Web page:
Relay thru sys in whitelist

Vernon Schryver
Sat Jun 29 03:37:36 UTC 2002

> From: "Rose, Bobby" <>

> ...
> that user@domainA has a mailForwardAddress set to user@domainC.  domainC

> ...
> Does this help? DomainB isn't the source of the message that was sent
> out to the internet in bulk, domainA is so it would seem that dcc would
> want to look for domainA.  DomainB has to be whitelisted because it does
> send internal bulk messages. 

Should your system DomainC reject white-listed mail that mentions
domainA for other reasons, such as user@domainB reporting spam
to user@domainC?

Isn't the problem the same as what I wrote about below?  Does it
matter whether the forwarding is done by MX records, .forward files,
or something else?

> ...
> Spam filtering and MX forwarders is an awkward combination and not just
> for the DCC but for any filtering system including sendmail access
> databases.  If you white-list your MX forwarders by name or IP address,
> then you'll not reject any spam they send.  In that case, you probably
> need to install your filters on your MX forwarders.  If you don't white
> list your MX forwarders, you probably need to white-list any legitimate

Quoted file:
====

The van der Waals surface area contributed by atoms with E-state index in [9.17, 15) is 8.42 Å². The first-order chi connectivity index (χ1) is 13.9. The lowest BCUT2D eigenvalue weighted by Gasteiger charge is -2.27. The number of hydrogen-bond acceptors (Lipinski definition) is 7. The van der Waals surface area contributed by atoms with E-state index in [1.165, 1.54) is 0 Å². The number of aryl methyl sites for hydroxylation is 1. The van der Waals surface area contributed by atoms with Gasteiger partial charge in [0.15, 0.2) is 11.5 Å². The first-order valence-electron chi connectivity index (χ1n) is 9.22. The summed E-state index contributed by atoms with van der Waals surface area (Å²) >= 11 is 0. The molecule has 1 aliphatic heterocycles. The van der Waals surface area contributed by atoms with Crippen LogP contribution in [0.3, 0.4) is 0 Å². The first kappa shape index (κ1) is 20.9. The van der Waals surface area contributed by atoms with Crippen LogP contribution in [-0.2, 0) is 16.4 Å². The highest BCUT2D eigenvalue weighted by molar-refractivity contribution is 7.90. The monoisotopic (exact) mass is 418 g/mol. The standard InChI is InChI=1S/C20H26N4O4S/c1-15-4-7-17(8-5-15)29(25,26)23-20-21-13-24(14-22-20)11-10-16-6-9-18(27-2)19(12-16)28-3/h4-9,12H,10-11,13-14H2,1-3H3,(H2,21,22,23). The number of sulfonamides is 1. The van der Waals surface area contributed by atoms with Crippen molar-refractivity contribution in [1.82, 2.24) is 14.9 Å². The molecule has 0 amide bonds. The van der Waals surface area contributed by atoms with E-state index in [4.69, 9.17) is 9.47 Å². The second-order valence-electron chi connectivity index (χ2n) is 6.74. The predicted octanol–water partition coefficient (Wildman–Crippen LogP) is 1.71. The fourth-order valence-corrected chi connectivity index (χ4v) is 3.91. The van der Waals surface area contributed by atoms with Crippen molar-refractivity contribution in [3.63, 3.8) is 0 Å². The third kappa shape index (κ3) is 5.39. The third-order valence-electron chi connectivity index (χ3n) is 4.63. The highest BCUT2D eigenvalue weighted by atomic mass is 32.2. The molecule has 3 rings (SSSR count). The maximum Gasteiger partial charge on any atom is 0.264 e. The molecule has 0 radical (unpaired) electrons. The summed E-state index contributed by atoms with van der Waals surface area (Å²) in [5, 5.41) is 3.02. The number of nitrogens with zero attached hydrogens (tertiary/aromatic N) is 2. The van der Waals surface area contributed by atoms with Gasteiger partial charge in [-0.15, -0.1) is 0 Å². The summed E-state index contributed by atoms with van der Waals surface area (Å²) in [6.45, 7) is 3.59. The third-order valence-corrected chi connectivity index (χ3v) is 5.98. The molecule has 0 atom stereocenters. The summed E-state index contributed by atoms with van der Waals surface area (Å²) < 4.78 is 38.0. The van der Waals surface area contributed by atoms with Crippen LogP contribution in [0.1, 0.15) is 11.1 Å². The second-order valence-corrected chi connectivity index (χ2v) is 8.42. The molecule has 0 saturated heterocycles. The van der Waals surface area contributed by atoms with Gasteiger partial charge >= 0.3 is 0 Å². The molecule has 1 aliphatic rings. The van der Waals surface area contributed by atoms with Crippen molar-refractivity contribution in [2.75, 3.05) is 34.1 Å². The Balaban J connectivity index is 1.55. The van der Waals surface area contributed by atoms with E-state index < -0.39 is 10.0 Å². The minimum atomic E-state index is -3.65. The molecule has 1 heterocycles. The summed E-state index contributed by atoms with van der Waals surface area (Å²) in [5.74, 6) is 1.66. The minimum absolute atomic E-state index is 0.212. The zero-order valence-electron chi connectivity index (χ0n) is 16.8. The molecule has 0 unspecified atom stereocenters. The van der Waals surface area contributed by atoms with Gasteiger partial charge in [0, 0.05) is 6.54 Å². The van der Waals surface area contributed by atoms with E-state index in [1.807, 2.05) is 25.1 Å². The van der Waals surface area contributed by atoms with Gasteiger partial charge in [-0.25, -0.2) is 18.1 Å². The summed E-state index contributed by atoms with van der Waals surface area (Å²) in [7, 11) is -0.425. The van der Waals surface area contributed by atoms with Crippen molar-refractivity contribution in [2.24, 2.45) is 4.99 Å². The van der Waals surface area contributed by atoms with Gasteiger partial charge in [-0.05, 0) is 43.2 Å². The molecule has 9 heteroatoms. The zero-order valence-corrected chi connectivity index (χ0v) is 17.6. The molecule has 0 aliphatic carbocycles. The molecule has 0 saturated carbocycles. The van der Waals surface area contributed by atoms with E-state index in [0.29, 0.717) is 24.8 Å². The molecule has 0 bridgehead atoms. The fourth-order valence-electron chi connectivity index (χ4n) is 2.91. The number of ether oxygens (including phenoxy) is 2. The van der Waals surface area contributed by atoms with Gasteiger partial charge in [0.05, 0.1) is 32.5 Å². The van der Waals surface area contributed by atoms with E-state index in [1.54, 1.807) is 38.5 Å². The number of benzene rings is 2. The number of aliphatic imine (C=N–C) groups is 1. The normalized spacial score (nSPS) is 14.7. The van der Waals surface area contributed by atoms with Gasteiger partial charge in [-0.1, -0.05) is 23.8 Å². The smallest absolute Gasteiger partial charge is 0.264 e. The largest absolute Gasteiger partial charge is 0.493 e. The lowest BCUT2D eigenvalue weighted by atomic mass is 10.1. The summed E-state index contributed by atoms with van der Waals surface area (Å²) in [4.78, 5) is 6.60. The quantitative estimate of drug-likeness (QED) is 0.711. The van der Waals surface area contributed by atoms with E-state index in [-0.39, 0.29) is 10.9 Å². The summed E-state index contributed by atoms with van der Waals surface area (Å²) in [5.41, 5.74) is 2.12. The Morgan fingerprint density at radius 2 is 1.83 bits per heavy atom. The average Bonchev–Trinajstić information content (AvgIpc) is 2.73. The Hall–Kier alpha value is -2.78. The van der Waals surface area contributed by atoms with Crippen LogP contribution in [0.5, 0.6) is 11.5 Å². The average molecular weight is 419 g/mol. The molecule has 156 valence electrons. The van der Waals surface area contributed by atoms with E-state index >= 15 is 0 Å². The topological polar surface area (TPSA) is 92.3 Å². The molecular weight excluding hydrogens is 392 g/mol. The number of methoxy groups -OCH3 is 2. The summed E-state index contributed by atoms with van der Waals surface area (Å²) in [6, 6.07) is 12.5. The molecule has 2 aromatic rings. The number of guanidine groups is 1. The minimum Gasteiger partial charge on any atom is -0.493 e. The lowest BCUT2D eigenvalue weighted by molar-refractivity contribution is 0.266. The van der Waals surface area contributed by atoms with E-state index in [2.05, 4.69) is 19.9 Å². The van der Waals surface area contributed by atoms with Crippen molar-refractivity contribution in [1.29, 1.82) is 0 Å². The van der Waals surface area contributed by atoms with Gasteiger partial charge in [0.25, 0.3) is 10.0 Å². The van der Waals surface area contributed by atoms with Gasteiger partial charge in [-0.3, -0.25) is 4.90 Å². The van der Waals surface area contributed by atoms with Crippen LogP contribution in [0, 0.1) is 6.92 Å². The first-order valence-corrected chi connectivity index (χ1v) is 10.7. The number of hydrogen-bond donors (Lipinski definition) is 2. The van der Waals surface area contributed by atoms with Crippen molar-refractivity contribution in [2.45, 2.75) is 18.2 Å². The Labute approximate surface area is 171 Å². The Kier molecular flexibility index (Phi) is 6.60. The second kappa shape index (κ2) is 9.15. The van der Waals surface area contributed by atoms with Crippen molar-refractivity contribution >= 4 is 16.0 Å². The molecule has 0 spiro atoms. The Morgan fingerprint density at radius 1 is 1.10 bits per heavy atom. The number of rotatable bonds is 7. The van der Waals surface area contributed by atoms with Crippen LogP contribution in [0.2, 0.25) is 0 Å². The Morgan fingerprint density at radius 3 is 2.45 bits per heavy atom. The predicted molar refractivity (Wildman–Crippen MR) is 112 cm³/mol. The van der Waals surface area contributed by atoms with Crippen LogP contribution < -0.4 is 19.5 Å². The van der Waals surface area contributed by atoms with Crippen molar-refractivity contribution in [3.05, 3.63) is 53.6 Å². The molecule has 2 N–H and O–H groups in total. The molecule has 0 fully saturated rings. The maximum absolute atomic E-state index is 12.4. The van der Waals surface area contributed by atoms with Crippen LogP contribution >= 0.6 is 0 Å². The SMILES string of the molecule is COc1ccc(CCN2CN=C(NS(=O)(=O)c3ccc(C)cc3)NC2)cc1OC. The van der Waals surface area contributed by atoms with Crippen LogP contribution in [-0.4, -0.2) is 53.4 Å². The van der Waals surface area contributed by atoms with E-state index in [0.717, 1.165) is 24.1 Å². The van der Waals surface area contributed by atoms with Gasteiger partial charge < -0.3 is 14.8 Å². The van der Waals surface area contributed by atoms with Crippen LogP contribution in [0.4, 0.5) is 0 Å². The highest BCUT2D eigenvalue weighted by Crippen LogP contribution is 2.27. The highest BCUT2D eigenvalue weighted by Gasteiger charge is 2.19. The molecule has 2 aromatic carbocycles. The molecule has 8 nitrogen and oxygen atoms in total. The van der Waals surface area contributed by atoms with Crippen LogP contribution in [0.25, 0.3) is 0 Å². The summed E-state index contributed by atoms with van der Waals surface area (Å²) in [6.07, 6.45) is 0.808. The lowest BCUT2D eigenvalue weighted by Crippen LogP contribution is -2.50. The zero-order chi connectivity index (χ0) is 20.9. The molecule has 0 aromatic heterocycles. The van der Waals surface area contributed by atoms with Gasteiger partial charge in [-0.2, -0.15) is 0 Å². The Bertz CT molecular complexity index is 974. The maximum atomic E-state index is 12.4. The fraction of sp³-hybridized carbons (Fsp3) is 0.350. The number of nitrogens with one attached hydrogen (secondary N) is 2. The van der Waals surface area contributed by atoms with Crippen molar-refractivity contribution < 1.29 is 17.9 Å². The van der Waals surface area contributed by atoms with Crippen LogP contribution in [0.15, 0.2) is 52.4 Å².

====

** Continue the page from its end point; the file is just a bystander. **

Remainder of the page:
> bulk mail they send, again for any filtering scheme.

What do you mean by "dcc would want to look for domainA?"  As I tried
to say, the DCC is about rejecting message bodies instead of domains.
The DCC is supposed to be fast enough to run on systems that handle
at least several 100,000 messages/day (and it does today), and so it
doesn't do regular expressions as Procmail does.

I don't think there is a third solution for any spam filter system
that honors white lists besides (1) put your filters on all of yor
incoming, white-listed SMTP gateways, or (2) don't white-list your
incoming SMTP gateways.  Neither is a pleasing solution, but that
comes from the conflict between white-listing and rejecting.

Vernon Schryver

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